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Watch 2022 online sermons » Derek Prince » Derek Prince - Childhood

Derek Prince - Childhood

Derek Prince - Childhood
TOPICS: Derek Prince's Life Story

It shall be like a little stream, the little stream shall become a river, the river shall become a great river, the great river shall become a sea, the sea shall become a mighty ocean, and it shall be through thee. How thou must not know, thou canst not know, thou shalt not know. My earliest memories were on the steamer coming from India to Britain and when I was age five, must be in 1920. And I can vaguely remember my mother telling me not to climb on the various pieces of equipment on the deck. It was the tradition in those days that if you had solar topi you know what that is, solar helmet. When you left India you attached a cord to it and you trailed it in the wake of the ship. So I can vaguely remember doing that.

Well, I was in India because I was born there. I wasn’t given any options about that. I was born there because that’s where my mother was. My mother was there because my father was there. And my father was an officer in the Indian army. He was commissioned in what was then known as the Queen’s Own Madras Sappers and Miners, and we still have his commission, signed by Queen Victoria with her own hand. And he did the things that engineers do. Amongst other things he built a bridge somewhere, I think in Bangalore. And he really wasn’t a religious man, but something came over him and when he finished the bridge he had carved in it a verse from Genesis: He looked on all His works and saw that it was good. So, but as I say, he was not a religious man. He was a good man, but not a religious man.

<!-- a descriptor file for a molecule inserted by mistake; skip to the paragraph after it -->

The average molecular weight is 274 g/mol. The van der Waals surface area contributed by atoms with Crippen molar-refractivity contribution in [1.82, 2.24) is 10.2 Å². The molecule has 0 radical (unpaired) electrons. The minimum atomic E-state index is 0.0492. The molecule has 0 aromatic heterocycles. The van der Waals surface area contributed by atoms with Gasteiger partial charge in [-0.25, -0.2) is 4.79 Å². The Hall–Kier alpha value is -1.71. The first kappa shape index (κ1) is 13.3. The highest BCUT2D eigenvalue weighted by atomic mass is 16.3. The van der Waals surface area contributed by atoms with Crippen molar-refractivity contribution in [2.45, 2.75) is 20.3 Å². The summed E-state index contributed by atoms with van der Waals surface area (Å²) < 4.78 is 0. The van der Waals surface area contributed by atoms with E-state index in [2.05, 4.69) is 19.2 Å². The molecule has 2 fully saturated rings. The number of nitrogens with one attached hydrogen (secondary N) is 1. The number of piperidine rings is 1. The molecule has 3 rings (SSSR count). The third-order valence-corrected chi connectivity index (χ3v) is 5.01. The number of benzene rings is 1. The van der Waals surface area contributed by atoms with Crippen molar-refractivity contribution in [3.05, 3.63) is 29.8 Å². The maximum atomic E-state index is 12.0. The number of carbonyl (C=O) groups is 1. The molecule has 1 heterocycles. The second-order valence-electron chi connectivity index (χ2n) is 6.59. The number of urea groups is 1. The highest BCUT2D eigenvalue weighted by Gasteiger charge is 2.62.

I have very few other memories of India, but I have things they told me. In those days I spoke Hindustani as fluently as I spoke English. And we had several Indian servants, which was normal for white people in those days. And my father I think he had a wrong impression, but it was good to tease little boys. So one day I was eating a melon and he distracted my attention and took the melon away. And when I turned back there was no melon there. And the family records how I scolded all the Indian servants in Hindustani for taking my melon. But I really don’t think that’s the right way to bring up little boys. I think actually I became subject to anger which probably started at that particular point in my life. But my parents really were very good to me. Because my father was still serving in the army in India, of course, he would spend most of his time there. And my mother was with him most of the time, not all the time.

So I spent most of my early years with my grandparents. (That’s my mother’s parents.) And like everybody else in the family, my grandfather was a soldier. Served in World War I, and was Director General of Transports and Supplies in India in World War I. My whole family background really is in India. He was a good man; I would say a godly man. In those days people didn’t talk about religion. It was a personal business. But I came to realize later that both my grandfather and my grandmother were in their own ways, sincere believers. In fact, and I remember sometimes I would burst into my grandmother’s bedroom about seven o’clock in the evening and she was always on her knees praying. I’m sure she was praying for her grandson who had all sorts of potential problems.

In fact, I really have to say I think one of the great influences in my life was my grandmother’s prayers. I had then what was called a governess, which was a woman that came in and kind of did what my parents should have been doing. I had a succession of governesses. And then at age nine I was sent off to a preparatory school, what they call a prep school. There is quite a well-known photograph in the family of me about to go to prep school, suitably attired in the tweed suit with a waistcoat [a vest] and a bowler hat at the age of nine. God has equipped me academically. I was always top of the class. I was very keen on games, football, cricket especially.